Message from Pr. Cipriano


Man's fakulties make him capable of coming to a knowledge of trhe existence of a personal God, the first cause and final end of all things. The proofs of God's existence can predispose one to faith and help one to see that faith is not opposed to reason.

But, since our knowledge of God is limited, our language about him is equally so. We can name God only by taking creatures as our starting point, and in accordance with our limited human ways of knowing and thinking.

All creatures bear a certain resemblance to God, most especially man, created in the image and likeness of God. The manifold perfections of creatures, their truth-their goodness-their beauty, all reflect the infinite perfection of God. Consequently we can name God by taking his creatures'perfections as our starting point. But God transcends all creatures. We must therefore continually purify our language of everything in it that is limited, imagebound or imperfect, if we are not to confuse our image of God with our human representations. Our human words always fall short of the mistery of God, "the inexpressible, the incomprensible, the invisible, the ungraspable".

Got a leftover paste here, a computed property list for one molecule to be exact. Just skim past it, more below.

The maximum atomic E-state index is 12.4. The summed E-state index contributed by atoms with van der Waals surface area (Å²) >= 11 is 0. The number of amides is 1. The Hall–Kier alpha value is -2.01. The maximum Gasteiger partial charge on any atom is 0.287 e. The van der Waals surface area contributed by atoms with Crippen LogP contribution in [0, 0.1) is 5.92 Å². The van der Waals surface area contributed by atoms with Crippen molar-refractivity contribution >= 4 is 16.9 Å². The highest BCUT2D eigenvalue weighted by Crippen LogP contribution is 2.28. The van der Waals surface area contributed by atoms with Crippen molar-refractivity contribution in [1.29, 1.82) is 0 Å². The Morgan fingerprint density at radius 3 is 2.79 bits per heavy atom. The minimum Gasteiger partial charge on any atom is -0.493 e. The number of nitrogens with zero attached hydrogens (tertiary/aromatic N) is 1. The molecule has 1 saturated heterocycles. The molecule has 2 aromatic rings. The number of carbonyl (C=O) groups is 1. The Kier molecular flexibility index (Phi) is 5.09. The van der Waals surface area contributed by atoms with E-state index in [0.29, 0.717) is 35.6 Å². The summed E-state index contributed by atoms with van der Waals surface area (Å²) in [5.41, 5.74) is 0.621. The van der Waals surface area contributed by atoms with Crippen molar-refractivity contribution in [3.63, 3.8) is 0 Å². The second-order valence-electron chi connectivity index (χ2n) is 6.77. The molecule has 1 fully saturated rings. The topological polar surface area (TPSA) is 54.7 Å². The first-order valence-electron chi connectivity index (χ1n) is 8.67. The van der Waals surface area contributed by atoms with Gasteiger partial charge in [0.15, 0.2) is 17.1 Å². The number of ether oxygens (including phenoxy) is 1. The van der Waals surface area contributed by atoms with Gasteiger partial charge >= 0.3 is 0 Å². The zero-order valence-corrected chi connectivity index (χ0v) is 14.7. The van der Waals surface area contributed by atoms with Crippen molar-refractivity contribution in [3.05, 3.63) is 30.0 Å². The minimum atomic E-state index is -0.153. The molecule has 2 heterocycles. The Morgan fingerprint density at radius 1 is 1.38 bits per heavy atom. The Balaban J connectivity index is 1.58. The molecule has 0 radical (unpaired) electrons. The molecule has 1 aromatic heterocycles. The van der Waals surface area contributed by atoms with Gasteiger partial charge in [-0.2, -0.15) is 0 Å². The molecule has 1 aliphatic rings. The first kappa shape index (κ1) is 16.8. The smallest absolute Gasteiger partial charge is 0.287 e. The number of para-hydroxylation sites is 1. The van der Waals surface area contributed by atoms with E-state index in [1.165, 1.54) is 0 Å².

Admittedly, in speaking about God like this, our language is using human modes of expression; nevertheless it really does attain to God himself, though unable to express him in his infinite simplicitiy. Likewise, we must recall that concerning God, we cannot grasp what he is, but only what he is not, and how creatures stand in relation to him.

This is why man stands in need of being enlightened by God's revelation, not only about those things that exceed his understanding, but also about those religious and moral truths which of themselves are not beyond the grasp of human reason, so that even in the present condition of the human race, they can be known by all men with ease, with firm certainty nad with no admixture of error.